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A Country House and Park, Thomas Malton II (1748-1804), 1779, watercolour. Museum no. P.8-1951, © Victoria and Albert Museum, London

A Country House and Park, Thomas Malton II (1748-1804), 1779, watercolour. Museum no. P.8-1951, © Victoria and Albert Museum, London

Watercolour paint is made by mixing pigments with a binder, usually gum arabic, and then applying it with water to a support such as vellum (fine animal skin) or paper. The water evaporates and the binder fixes the pigment to the support. Watercolour was used long before the development in the 1750s of the British watercolour tradition. In mediaeval times, artists illustrated the vellum pages of hand-written books with brightly coloured paintings in watercolour. When the invention of printing in the late 15th century affected demand for such expensive books, some artists experimented with painting separate works of art. The separate portrait miniature was one such development.

It can be difficult to relate such minutely painted and highly coloured images on vellum, to the larger, lightly washed 'tinted drawings' on paper of the 18th century. The difference can be explained by the amount of gum used to bind the pigment and the amount of water used to spread the paint mixture onto the support. Both factors affect the appearance of the finished work. For example, the first portrait miniaturists used a lot of pure pigment bound with only a little gum and applied with little water. The finished effect is dense, colourful and bright. While in the 17th century, miniaturists toned down pigments by adding white, and creating more natural, opaque tones.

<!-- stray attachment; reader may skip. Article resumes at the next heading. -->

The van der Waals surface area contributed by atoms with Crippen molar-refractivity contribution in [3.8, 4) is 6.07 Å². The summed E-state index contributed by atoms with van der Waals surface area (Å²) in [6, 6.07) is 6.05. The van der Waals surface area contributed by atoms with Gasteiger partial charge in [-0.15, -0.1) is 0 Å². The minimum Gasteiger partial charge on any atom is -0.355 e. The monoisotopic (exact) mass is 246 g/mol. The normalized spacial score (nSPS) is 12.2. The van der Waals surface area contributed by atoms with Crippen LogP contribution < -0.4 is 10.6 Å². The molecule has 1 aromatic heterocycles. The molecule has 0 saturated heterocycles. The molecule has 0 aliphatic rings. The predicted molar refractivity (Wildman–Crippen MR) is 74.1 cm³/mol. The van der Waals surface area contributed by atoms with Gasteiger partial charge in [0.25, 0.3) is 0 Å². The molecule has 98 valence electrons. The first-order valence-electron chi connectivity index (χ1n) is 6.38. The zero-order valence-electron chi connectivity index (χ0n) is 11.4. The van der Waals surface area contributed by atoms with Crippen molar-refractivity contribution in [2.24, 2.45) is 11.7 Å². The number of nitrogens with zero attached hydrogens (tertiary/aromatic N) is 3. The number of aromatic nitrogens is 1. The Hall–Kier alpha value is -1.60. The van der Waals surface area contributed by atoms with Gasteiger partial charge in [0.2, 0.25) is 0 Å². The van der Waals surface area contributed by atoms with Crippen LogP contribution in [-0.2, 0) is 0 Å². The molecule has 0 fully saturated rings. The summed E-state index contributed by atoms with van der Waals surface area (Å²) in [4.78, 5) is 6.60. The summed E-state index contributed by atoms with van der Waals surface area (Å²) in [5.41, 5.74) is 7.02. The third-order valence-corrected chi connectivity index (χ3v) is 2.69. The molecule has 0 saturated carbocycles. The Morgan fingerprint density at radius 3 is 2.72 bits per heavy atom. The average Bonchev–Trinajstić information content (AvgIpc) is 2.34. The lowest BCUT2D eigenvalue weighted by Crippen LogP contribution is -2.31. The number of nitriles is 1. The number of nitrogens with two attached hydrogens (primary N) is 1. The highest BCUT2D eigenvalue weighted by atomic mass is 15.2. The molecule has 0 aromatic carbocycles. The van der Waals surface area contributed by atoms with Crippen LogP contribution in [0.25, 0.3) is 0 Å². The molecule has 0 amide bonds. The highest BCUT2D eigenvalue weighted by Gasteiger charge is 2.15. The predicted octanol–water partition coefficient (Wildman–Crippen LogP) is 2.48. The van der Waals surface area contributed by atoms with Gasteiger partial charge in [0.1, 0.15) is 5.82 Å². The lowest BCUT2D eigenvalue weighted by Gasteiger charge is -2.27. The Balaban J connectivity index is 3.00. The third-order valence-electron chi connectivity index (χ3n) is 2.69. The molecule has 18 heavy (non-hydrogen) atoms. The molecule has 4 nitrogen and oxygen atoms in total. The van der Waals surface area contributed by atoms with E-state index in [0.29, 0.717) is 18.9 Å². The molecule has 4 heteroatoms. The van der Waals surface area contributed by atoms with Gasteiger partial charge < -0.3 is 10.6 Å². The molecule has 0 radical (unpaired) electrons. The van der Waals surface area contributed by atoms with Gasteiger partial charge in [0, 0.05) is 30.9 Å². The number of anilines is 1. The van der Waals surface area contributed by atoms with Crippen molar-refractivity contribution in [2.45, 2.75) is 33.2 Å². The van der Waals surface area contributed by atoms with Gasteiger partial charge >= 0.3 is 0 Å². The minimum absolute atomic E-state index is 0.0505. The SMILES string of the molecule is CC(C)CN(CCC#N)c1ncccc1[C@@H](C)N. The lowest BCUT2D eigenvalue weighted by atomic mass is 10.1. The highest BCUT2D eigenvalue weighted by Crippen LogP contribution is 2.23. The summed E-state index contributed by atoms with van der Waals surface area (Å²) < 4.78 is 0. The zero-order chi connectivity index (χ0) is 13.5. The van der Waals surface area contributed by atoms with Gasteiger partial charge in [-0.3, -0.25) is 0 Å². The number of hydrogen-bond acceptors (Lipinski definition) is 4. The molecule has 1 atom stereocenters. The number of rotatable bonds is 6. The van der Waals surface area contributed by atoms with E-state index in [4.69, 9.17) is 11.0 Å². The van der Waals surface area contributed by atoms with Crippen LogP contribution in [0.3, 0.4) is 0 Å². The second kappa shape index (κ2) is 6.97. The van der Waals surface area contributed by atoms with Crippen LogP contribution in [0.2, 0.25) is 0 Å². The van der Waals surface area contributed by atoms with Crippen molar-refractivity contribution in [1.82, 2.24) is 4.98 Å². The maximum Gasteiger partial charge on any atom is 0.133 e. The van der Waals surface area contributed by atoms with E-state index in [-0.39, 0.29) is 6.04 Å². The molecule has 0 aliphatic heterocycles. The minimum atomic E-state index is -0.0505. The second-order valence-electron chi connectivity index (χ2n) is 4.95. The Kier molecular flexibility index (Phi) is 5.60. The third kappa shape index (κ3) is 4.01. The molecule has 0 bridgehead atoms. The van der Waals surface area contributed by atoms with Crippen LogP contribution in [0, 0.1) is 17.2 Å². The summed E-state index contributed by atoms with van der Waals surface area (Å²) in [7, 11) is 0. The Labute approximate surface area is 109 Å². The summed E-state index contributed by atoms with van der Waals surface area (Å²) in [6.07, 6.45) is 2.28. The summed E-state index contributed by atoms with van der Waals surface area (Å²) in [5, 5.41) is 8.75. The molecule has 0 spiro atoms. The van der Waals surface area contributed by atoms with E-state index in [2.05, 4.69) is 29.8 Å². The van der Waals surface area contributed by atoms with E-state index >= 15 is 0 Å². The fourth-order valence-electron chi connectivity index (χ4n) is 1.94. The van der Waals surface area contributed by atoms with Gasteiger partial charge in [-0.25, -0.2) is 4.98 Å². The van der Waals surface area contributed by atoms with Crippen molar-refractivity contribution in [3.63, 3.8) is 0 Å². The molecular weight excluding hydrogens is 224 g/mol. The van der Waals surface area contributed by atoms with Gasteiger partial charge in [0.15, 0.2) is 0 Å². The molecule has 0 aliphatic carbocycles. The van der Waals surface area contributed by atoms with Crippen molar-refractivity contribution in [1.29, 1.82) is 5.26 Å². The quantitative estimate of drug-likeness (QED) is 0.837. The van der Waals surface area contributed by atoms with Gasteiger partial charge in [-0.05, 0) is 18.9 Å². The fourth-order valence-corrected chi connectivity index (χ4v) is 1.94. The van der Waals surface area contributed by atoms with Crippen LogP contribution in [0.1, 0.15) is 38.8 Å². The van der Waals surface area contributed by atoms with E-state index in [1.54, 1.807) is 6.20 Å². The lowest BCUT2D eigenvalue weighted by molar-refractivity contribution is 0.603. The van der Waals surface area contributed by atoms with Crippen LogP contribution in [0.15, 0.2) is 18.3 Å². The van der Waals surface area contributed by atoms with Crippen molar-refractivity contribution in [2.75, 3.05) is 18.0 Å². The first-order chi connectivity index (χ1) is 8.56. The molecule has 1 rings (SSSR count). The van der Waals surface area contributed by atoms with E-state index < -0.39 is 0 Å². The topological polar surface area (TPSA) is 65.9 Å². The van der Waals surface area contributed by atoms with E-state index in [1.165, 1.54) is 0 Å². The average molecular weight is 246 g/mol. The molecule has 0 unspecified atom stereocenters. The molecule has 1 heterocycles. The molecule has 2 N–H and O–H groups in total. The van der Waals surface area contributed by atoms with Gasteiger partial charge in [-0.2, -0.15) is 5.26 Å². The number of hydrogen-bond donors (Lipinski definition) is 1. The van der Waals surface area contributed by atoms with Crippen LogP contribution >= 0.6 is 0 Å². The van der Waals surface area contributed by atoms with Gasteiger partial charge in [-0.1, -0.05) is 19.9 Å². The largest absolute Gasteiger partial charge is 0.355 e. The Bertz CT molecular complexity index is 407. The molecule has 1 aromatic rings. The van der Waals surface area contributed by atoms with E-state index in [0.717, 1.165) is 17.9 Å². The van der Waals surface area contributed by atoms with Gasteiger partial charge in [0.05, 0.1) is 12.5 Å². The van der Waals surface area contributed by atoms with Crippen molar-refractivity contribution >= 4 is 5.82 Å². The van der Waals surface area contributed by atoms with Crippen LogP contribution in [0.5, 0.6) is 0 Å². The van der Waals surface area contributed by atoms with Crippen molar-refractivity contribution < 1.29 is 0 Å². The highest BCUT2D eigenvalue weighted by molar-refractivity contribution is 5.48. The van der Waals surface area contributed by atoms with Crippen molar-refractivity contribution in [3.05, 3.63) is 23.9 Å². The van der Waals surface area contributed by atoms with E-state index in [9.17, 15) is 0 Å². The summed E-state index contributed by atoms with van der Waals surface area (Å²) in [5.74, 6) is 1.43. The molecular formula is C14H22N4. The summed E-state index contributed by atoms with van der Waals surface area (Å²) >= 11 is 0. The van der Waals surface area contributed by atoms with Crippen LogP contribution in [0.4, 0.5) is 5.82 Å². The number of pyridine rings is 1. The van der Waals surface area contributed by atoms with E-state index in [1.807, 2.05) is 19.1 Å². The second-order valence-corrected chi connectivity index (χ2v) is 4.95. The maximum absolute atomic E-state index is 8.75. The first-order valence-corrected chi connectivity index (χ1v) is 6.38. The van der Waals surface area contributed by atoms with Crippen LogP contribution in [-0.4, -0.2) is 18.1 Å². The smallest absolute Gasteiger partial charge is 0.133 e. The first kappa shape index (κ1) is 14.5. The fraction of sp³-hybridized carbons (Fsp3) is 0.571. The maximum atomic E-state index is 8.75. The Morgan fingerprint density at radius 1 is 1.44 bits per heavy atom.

In contrast to both approaches, when a small amount of pigment is mixed with a lot of gum, and applied with a lot of water, the pigment is less dense and so the paint becomes transparent. This allows the painting support, such as white paper, to shine through the paint. All these techniques are effectively 'watercolour', but the last was the basis of the British school of watercolour which developed from the 1750s.

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